Why I refuse to rob my kids

Published on January 13, 2015 By Lauren
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    Why I refuse to rob my kids

    Do you remember that feeling you had when you were a child and your mom or dad had you help them with something around the house?  That feeling of being proud of something that you worked so hard for.  I remember making science projects with my dad as a child. We would go in the garage together and build and invent to our hearts’ content.  My dad made me figure out a lot of the little things myself; he didn’t to do the projects for me – I had to work for it.  At the end of the project I felt closer to my dad and I always felt so proud of my accomplishments.

    I see this happen time after time with my own children, when it comes to the way that we handle our family finances.   Our kids earn money by chores done in our house. They earn money per chore that they do.  The feeling that my son gets when he cleans the kitchen floor and earns his chore money is priceless.  If I didn’t to do this, I would be robbing him of so much accomplishment and joy.  That same feeling that I had as a child for completing my science projects is the same feeling my kids are getting when they work hard and earn their chore money.

    I see so many people these days are robbing their children from this feeling… this good feeling from a ‘job well-done’.  What if by giving our kids all the money and material ‘things’, we are actually robbing them of true joy and the feeling of hard work?

    magical

    The other day I was surfing Facebook and came across and was inspired by an article titled “I’m done making my kid’s childhood magical“.  It reminded me so much of the way that I used to spend money on my kids and try to ‘do it all’.  Keeping up with the Pinterest moms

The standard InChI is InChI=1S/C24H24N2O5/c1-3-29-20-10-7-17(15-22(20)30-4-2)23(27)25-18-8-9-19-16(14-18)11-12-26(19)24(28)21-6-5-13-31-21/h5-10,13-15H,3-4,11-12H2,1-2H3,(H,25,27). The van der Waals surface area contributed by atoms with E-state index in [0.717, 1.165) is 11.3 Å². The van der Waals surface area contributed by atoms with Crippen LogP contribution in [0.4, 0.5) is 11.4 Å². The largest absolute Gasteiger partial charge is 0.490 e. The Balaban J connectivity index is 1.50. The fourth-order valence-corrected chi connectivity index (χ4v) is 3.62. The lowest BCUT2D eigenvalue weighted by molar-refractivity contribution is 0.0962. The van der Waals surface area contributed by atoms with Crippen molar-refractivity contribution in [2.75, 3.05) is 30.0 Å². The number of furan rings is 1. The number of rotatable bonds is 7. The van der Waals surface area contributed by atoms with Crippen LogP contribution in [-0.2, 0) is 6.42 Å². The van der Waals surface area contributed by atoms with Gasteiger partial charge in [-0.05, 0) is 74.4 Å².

Society tells us to give kids what they want, when they want it.  They tell us that their friends have it, so we give it to them. Our friends take their kids to Disney, so we do it too (even if we can’t afford it.)

    In the post I referenced above, the author writes:

    “We do not need to make our children’s childhood magical. Childhood is inherently magical, even when it isn’t perfect.”

    Childhood is magical, it is joyful, they care and they listen. Do you really think that your kids will look back and hate you for not taking them on an extravagant vacation every year?  They just want to be with you and have fun. They want you to look up from your iPhone and look in their eyes and talk.  They want YOU….they don’t need you to try to buy their happiness.

    Don’t get my wrong, I love spending money on my kids. The look on their faces when they get a new toy is priceless, but how soon does that joy fade? How quickly does that toy end up in the bottom of their toybox? I started to wonder ‘Is there a greater lesson I am missing’?

    Staycation 2